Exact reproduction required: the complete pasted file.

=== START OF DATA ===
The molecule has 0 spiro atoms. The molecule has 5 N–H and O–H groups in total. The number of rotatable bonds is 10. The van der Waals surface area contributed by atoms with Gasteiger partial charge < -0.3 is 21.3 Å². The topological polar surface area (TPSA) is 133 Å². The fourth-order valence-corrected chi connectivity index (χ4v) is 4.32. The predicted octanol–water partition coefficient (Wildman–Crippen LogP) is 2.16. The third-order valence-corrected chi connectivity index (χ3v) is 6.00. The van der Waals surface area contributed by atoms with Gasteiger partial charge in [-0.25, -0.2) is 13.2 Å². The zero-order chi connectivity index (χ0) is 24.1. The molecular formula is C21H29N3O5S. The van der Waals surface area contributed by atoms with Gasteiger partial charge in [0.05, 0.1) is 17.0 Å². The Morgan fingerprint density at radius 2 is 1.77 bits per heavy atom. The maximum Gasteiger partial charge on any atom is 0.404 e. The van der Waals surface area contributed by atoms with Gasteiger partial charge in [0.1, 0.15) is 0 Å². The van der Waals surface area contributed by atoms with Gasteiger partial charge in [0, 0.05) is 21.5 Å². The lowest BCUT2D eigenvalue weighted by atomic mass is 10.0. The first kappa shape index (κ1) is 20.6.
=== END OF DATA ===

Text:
The molecule has 0 spiro atoms. The molecule has 5 N–H and O–H groups in total. The number of rotatable bonds is 10. The van der Waals surface area contributed by atoms with Gasteiger partial charge < -0.3 is 21.3 Å². The topological polar surface area (TPSA) is 133 Å². The fourth-order valence-corrected chi connectivity index (χ4v) is 4.32. The predicted octanol–water partition coefficient (Wildman–Crippen LogP) is 2.16. The third-order valence-corrected chi connectivity index (χ3v) is 6.00. The van der Waals surface area contributed by atoms with Gasteiger partial charge in [-0.25, -0.2) is 13.2 Å². The zero-order chi connectivity index (χ0) is 24.1. The molecular formula is C21H29N3O5S. The van der Waals surface area contributed by atoms with Gasteiger partial charge in [0.05, 0.1) is 17.0 Å². The Morgan fingerprint density at radius 2 is 1.77 bits per heavy atom. The maximum Gasteiger partial charge on any atom is 0.404 e. The van der Waals surface area contributed by atoms with Gasteiger partial charge in [0.1, 0.15) is 0 Å². The van der Waals surface area contributed by atoms with Gasteiger partial charge in [0, 0.05) is 21.5 Å². The lowest BCUT2D eigenvalue weighted by atomic mass is 10.0. The first kappa shape index (κ1) is 20.6.